Handling Criticism With Grace

Whether you’re pursuing a career in entertainment or a career in finance, if you want to be great at anything, you need to learn how to handle criticism with grace. How else can you get better?

Working at my school’s Writing Center, I look at all the graduate and doctoral students I tutor, and I’m inspired by them. Not gonna lie, a lot of them are already really successful folks in their own right. Some of them own their own companies. Some of them are strong advocates for the underprivileged. Some of them are high up in the government.

But how did they get that way in the first place? Being successful I mean.

Well, first off, they are not afraid to admit they might need help. Obviously, they’re going to the Writing Center with their drafts, and they’re handling critique and feedback on ways they can improve. Many of these students, even if they’re already solid writers, want to become better.

They openly listen to comments without being defensive, they make their own judgments, and they change what they see fit. They’re not afraid of constructive criticism because it helps them be better, and sometimes you need another perspective to do that. This is called having thick skin.

I say this because so many people, including myself, are afraid and or hostile towards this kinda stuff. In my work as a writer, there are some writers who absolutely flip out when an editor has something to negative to say about their piece. Or if the editor comes back with some corrections, reactions would flare. As a result, these writers are let go because of their pride and defensiveness.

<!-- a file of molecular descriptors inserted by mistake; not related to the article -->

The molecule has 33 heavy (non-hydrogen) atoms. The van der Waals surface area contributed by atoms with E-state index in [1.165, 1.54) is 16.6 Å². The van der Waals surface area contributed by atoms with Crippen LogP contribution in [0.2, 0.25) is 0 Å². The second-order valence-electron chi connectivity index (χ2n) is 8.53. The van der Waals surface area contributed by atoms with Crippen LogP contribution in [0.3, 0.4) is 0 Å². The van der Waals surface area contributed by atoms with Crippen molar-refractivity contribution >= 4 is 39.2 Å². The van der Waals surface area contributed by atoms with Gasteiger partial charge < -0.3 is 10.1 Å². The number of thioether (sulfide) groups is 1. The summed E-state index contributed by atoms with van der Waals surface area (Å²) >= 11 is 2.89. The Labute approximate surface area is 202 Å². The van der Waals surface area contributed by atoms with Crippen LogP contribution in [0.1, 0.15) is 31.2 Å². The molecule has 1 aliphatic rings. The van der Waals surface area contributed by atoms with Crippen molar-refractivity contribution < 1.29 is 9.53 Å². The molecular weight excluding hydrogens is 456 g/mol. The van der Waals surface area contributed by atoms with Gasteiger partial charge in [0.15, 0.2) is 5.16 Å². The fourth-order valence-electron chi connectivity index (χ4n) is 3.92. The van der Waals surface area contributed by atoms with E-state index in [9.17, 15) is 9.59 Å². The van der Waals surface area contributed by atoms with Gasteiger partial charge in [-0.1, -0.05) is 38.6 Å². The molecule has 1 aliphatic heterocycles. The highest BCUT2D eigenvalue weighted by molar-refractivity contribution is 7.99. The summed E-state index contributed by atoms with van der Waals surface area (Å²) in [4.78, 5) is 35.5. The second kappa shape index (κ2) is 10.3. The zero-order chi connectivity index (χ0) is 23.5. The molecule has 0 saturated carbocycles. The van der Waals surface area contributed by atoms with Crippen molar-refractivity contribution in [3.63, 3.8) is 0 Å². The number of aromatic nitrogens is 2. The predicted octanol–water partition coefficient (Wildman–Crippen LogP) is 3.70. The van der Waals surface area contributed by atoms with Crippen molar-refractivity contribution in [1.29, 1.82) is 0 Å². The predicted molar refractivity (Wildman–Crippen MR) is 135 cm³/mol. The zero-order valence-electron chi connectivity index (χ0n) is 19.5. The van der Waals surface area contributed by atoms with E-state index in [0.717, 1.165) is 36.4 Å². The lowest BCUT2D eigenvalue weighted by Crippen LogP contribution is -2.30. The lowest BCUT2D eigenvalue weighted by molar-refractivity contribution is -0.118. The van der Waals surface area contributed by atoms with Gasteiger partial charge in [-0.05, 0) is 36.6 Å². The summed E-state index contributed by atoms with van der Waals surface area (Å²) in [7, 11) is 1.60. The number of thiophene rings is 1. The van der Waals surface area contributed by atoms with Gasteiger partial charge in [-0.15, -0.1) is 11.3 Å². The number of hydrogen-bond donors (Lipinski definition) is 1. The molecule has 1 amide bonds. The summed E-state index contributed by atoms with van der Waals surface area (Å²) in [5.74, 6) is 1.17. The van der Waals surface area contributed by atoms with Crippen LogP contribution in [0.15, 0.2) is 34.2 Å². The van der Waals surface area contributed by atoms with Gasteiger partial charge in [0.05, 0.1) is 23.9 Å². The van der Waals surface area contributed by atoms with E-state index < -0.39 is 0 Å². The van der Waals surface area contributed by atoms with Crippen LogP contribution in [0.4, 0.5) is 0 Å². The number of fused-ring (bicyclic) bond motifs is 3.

However, without acknowledging your own weaknesses and accepting help/advice from others, you fail to grow.

PS. You’re never too old to grow.

I dunno, that’s just what I’ve observed, and that’s just my two cents. As a writer, I’ve always held my tongue and looked at feedback as a way to improve. The editor may not even be right, but most likely, they know their brand more than I do. I’ve always responded to editors with a positive and “glad to be here” attitude because let’s face it–if I’m difficult to work with and lowkey hostile, they can easily replace me with someone more amenable.

I will end this off with a quote that is kind of related, but not really. Kind of.

“Open-minded people don’t care to be right, they only care to understand. There’s no right or wrong way. Everything’s about understanding.”

Make good decisions y’all!

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